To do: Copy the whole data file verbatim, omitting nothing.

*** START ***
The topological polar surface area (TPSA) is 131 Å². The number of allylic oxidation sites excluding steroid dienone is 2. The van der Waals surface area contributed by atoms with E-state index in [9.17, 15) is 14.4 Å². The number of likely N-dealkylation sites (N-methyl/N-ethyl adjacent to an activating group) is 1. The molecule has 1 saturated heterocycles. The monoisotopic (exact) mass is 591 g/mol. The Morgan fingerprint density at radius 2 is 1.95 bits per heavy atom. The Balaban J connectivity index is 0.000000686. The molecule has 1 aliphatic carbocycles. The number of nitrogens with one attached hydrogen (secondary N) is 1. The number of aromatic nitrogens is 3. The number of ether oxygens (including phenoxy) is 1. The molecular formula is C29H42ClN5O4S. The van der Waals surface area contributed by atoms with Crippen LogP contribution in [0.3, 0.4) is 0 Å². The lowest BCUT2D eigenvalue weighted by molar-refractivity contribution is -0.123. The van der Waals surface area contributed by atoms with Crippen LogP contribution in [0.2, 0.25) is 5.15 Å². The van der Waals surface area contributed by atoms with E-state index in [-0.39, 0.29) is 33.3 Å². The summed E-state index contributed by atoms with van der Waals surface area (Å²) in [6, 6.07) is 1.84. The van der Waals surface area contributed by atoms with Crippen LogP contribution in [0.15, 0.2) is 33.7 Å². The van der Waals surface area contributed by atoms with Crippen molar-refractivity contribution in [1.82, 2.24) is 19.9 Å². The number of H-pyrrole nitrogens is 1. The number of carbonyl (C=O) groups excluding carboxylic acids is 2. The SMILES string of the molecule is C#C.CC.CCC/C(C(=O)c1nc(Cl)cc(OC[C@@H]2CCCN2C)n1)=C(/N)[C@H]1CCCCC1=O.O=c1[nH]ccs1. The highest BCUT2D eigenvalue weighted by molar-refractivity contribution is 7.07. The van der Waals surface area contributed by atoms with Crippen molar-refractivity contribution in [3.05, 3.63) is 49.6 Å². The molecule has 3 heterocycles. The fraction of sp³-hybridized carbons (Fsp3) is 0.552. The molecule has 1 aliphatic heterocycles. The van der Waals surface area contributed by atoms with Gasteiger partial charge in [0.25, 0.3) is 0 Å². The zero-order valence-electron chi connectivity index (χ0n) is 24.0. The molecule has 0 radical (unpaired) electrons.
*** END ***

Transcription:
The topological polar surface area (TPSA) is 131 Å². The number of allylic oxidation sites excluding steroid dienone is 2. The van der Waals surface area contributed by atoms with E-state index in [9.17, 15) is 14.4 Å². The number of likely N-dealkylation sites (N-methyl/N-ethyl adjacent to an activating group) is 1. The molecule has 1 saturated heterocycles. The monoisotopic (exact) mass is 591 g/mol. The Morgan fingerprint density at radius 2 is 1.95 bits per heavy atom. The Balaban J connectivity index is 0.000000686. The molecule has 1 aliphatic carbocycles. The number of nitrogens with one attached hydrogen (secondary N) is 1. The number of aromatic nitrogens is 3. The number of ether oxygens (including phenoxy) is 1. The molecular formula is C29H42ClN5O4S. The van der Waals surface area contributed by atoms with Crippen LogP contribution in [0.3, 0.4) is 0 Å². The lowest BCUT2D eigenvalue weighted by molar-refractivity contribution is -0.123. The van der Waals surface area contributed by atoms with Crippen LogP contribution in [0.2, 0.25) is 5.15 Å². The van der Waals surface area contributed by atoms with E-state index in [-0.39, 0.29) is 33.3 Å². The summed E-state index contributed by atoms with van der Waals surface area (Å²) in [6, 6.07) is 1.84. The van der Waals surface area contributed by atoms with Crippen LogP contribution in [0.15, 0.2) is 33.7 Å². The van der Waals surface area contributed by atoms with Crippen molar-refractivity contribution in [1.82, 2.24) is 19.9 Å². The number of H-pyrrole nitrogens is 1. The number of carbonyl (C=O) groups excluding carboxylic acids is 2. The SMILES string of the molecule is C#C.CC.CCC/C(C(=O)c1nc(Cl)cc(OC[C@@H]2CCCN2C)n1)=C(/N)[C@H]1CCCCC1=O.O=c1[nH]ccs1. The highest BCUT2D eigenvalue weighted by molar-refractivity contribution is 7.07. The van der Waals surface area contributed by atoms with Crippen molar-refractivity contribution in [3.05, 3.63) is 49.6 Å². The molecule has 3 heterocycles. The fraction of sp³-hybridized carbons (Fsp3) is 0.552. The molecule has 1 aliphatic heterocycles. The van der Waals surface area contributed by atoms with Gasteiger partial charge in [0.25, 0.3) is 0 Å². The zero-order valence-electron chi connectivity index (χ0n) is 24.0. The molecule has 0 radical (unpaired) electrons.